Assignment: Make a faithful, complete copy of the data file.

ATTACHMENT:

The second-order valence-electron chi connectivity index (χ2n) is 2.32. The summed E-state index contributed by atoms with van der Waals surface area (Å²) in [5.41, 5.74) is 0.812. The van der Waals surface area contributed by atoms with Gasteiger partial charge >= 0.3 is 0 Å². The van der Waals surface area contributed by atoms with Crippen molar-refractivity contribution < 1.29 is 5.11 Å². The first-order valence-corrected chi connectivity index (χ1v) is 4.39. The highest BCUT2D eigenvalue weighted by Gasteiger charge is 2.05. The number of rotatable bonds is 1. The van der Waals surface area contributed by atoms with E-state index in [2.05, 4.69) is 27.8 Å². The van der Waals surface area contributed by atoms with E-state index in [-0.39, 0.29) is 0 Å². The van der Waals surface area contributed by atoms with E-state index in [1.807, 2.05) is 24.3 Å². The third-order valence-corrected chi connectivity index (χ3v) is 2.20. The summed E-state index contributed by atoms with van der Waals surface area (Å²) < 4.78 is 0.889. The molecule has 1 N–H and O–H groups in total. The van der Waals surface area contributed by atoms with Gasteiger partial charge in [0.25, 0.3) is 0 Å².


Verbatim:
The second-order valence-electron chi connectivity index (χ2n) is 2.32. The summed E-state index contributed by atoms with van der Waals surface area (Å²) in [5.41, 5.74) is 0.812. The van der Waals surface area contributed by atoms with Gasteiger partial charge >= 0.3 is 0 Å². The van der Waals surface area contributed by atoms with Crippen molar-refractivity contribution < 1.29 is 5.11 Å². The first-order valence-corrected chi connectivity index (χ1v) is 4.39. The highest BCUT2D eigenvalue weighted by Gasteiger charge is 2.05. The number of rotatable bonds is 1. The van der Waals surface area contributed by atoms with E-state index in [2.05, 4.69) is 27.8 Å². The van der Waals surface area contributed by atoms with E-state index in [-0.39, 0.29) is 0 Å². The van der Waals surface area contributed by atoms with E-state index in [1.807, 2.05) is 24.3 Å². The third-order valence-corrected chi connectivity index (χ3v) is 2.20. The summed E-state index contributed by atoms with van der Waals surface area (Å²) < 4.78 is 0.889. The molecule has 1 N–H and O–H groups in total. The van der Waals surface area contributed by atoms with Gasteiger partial charge in [0.25, 0.3) is 0 Å².